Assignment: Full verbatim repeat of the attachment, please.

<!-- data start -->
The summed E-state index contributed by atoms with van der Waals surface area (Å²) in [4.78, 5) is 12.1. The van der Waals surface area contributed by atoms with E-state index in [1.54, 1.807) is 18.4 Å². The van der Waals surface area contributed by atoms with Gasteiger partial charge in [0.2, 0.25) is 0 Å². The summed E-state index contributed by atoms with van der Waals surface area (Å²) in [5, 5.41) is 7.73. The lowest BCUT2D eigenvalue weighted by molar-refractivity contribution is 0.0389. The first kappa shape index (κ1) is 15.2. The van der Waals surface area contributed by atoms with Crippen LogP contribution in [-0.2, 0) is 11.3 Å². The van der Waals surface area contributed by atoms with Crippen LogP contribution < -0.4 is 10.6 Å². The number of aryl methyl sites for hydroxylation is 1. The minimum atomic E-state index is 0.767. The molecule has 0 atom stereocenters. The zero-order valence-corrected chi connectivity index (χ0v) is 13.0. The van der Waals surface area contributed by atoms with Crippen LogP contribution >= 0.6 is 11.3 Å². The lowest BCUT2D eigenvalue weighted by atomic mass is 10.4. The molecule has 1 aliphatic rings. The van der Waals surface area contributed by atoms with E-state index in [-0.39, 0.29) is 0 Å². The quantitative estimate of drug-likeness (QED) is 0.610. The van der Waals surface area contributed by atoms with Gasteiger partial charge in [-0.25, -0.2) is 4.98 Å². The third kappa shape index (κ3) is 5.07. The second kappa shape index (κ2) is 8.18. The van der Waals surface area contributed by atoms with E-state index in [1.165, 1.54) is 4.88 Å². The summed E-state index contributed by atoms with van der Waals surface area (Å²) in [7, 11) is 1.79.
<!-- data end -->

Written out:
The summed E-state index contributed by atoms with van der Waals surface area (Å²) in [4.78, 5) is 12.1. The van der Waals surface area contributed by atoms with E-state index in [1.54, 1.807) is 18.4 Å². The van der Waals surface area contributed by atoms with Gasteiger partial charge in [0.2, 0.25) is 0 Å². The summed E-state index contributed by atoms with van der Waals surface area (Å²) in [5, 5.41) is 7.73. The lowest BCUT2D eigenvalue weighted by molar-refractivity contribution is 0.0389. The first kappa shape index (κ1) is 15.2. The van der Waals surface area contributed by atoms with Crippen LogP contribution in [-0.2, 0) is 11.3 Å². The van der Waals surface area contributed by atoms with Crippen LogP contribution < -0.4 is 10.6 Å². The number of aryl methyl sites for hydroxylation is 1. The minimum atomic E-state index is 0.767. The molecule has 0 atom stereocenters. The zero-order valence-corrected chi connectivity index (χ0v) is 13.0. The van der Waals surface area contributed by atoms with Crippen LogP contribution >= 0.6 is 11.3 Å². The lowest BCUT2D eigenvalue weighted by atomic mass is 10.4. The molecule has 1 aliphatic rings. The van der Waals surface area contributed by atoms with E-state index in [-0.39, 0.29) is 0 Å². The quantitative estimate of drug-likeness (QED) is 0.610. The van der Waals surface area contributed by atoms with Gasteiger partial charge in [-0.25, -0.2) is 4.98 Å². The third kappa shape index (κ3) is 5.07. The second kappa shape index (κ2) is 8.18. The van der Waals surface area contributed by atoms with E-state index in [1.165, 1.54) is 4.88 Å². The summed E-state index contributed by atoms with van der Waals surface area (Å²) in [7, 11) is 1.79.